The Fall of Data Moats

Data is the new oil: a commodity on its way out

“What is your data moat?” It’s one of the most common questions asked of any AI or data-driven startup.

It’s also an increasingly irrelevant question. Thanks to better representations and algorithms it’s now possible to do a lot more with a lot less data. Outside of a limited number of fairly specialized applications, data moats are becoming less and less secure.

It’s worth looking back at the history of big data not only to better understand how we got here but also to help identify those increasingly rare circumstances where data moats continue to create defensibility.

Defensibility Through Data

Data moats aren’t a new thing. In the internet age, they stretch all the way back to Amazon (the e-commerce bookstore) having ambitions of capturing general consumer purchasing behavior. Even before the internet became ubiquitous, IBM had vendor data lock-in and specific data on customer business requirements.

Defensibility through mass quantities of data really took off around 2010 as progress in machine learning/AI began to accelerate. Starting in 2015 breakthroughs from convolutional neural networks and other techniques increased opportunities for practical applications of AI, increasing the need for large data troves and data-network effects. 

From EFF AI metrics,

The irony of this data land grab is that many of the same breakthroughs that enabled practical applications of AI/ML have introduced innovations that make massive data sets less and less valuable.

Before getting into that though, let’s discuss why mass quantities of data have been so treasured that investors once regularly funded companies that did nothing but collect data.

The Unreasonable Effectiveness of Data

In the not so recent past, when given the choice between a better model or more data, you’d have been smart to take more data.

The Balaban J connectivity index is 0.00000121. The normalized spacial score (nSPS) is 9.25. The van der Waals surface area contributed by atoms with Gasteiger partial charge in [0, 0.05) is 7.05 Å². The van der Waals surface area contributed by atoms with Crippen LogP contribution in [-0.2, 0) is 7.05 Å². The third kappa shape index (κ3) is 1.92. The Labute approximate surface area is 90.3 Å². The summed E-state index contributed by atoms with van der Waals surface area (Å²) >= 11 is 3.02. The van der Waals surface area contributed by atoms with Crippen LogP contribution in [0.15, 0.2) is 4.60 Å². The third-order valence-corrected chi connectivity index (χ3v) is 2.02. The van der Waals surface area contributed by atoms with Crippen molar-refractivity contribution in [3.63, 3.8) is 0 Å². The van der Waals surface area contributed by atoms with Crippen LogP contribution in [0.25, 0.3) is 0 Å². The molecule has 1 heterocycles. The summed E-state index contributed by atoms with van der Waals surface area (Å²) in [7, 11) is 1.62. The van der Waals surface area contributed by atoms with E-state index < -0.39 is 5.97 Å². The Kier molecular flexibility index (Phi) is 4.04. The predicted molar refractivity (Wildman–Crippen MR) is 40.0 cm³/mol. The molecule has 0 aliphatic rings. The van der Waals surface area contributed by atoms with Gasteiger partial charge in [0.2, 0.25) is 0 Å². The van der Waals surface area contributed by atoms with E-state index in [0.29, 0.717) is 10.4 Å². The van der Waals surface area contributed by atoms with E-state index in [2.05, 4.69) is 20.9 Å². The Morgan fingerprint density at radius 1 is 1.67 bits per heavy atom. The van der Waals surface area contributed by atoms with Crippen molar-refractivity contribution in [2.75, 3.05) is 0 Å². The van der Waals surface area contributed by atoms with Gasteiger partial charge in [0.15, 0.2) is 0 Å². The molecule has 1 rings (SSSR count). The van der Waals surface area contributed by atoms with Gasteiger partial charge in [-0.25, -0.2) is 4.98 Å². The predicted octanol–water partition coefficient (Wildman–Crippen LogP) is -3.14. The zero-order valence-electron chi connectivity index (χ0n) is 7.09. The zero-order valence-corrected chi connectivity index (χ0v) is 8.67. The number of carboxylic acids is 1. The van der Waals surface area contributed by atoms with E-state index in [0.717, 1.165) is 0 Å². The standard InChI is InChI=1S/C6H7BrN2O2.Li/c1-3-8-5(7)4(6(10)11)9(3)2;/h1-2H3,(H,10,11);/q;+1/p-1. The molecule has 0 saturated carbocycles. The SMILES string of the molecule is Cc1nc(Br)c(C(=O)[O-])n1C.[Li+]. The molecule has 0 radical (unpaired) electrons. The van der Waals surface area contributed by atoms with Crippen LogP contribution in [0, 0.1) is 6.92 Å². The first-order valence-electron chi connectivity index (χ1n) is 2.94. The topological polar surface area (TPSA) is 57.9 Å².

On the one hand, you could carefully interview experts in a specific application area and find the best engineers to carefully craft the best algorithm. In contrast, you could simply dump a massive amount of data into an off-the-shelf algorithm—one that didn’t even fit the assumptions of the problem area—and very likely outperform the better model trained on less data. Even worse, when sophisticated and simplistic models were both trained on extremely massive data sets, they performed more or less equally.  

This was pretty much the finding in Michele Banko and Eric Brill seminal 2011 paper. Given the natural language task of figuring out what was the appropriate “disambiguated word” (e.g. principal vs principle), Banko and Brill  found that more complex models that took into account some aspect of grammar/structure really didn’t do substantially better than an extremely simplistic/dumb “memory” learner that just literally memorized the words before and after a word.

Chart of accuracy from Banko-Brill 2011.

The more complicated models eventually did better, but we didn’t actually see model choice making a huge difference. And, in fact, the really dumb model was still in the ballpark of accuracy even if it didn’t do as well when trained on  the largest data set. This is the core insight behind Peter Norvig’s widely quoted (and misquoted) paper “The Unreasonable Effectiveness of Data.” 1

So, why isn’t data still king?

It’s because innovations in representation and algorithms. The ImageNet performance chart embedded above. illustrates that, around 2015, we started to see the ability of machine-based image recognition reach human levels of accuracy.